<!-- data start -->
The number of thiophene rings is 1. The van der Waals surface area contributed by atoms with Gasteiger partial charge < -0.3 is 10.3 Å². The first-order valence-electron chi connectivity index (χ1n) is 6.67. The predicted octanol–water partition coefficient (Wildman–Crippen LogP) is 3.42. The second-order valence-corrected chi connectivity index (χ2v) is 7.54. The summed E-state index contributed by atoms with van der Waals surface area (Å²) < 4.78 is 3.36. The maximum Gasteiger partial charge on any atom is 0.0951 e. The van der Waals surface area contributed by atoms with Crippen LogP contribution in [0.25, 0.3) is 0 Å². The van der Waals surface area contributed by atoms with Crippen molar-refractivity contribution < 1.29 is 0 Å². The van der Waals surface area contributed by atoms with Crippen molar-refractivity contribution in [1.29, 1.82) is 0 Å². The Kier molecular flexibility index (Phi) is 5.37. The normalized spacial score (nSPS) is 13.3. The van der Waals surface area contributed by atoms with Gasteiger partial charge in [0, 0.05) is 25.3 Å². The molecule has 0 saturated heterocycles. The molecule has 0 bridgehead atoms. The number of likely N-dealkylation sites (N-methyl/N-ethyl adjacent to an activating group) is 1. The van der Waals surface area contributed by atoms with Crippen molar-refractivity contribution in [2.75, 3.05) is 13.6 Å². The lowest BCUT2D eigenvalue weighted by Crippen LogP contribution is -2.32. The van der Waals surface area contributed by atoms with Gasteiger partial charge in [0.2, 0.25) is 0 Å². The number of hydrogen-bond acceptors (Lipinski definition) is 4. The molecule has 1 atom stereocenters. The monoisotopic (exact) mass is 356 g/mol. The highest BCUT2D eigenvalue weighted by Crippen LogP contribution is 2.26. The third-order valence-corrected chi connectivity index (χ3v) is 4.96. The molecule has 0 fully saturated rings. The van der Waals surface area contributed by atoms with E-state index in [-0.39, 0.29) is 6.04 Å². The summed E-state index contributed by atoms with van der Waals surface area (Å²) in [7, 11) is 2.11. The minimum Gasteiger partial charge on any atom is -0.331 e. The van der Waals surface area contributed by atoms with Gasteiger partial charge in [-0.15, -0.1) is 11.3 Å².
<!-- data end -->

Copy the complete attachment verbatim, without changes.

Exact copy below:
The number of thiophene rings is 1. The van der Waals surface area contributed by atoms with Gasteiger partial charge < -0.3 is 10.3 Å². The first-order valence-electron chi connectivity index (χ1n) is 6.67. The predicted octanol–water partition coefficient (Wildman–Crippen LogP) is 3.42. The second-order valence-corrected chi connectivity index (χ2v) is 7.54. The summed E-state index contributed by atoms with van der Waals surface area (Å²) < 4.78 is 3.36. The maximum Gasteiger partial charge on any atom is 0.0951 e. The van der Waals surface area contributed by atoms with Crippen LogP contribution in [0.25, 0.3) is 0 Å². The van der Waals surface area contributed by atoms with Crippen molar-refractivity contribution < 1.29 is 0 Å². The van der Waals surface area contributed by atoms with Crippen molar-refractivity contribution in [1.29, 1.82) is 0 Å². The Kier molecular flexibility index (Phi) is 5.37. The normalized spacial score (nSPS) is 13.3. The van der Waals surface area contributed by atoms with Gasteiger partial charge in [0, 0.05) is 25.3 Å². The molecule has 0 saturated heterocycles. The molecule has 0 bridgehead atoms. The number of likely N-dealkylation sites (N-methyl/N-ethyl adjacent to an activating group) is 1. The van der Waals surface area contributed by atoms with Crippen molar-refractivity contribution in [2.75, 3.05) is 13.6 Å². The lowest BCUT2D eigenvalue weighted by Crippen LogP contribution is -2.32. The van der Waals surface area contributed by atoms with Gasteiger partial charge in [0.2, 0.25) is 0 Å². The number of hydrogen-bond acceptors (Lipinski definition) is 4. The molecule has 1 atom stereocenters. The monoisotopic (exact) mass is 356 g/mol. The highest BCUT2D eigenvalue weighted by Crippen LogP contribution is 2.26. The third-order valence-corrected chi connectivity index (χ3v) is 4.96. The molecule has 0 fully saturated rings. The van der Waals surface area contributed by atoms with E-state index in [-0.39, 0.29) is 6.04 Å². The summed E-state index contributed by atoms with van der Waals surface area (Å²) in [7, 11) is 2.11. The minimum Gasteiger partial charge on any atom is -0.331 e. The van der Waals surface area contributed by atoms with Gasteiger partial charge in [-0.15, -0.1) is 11.3 Å².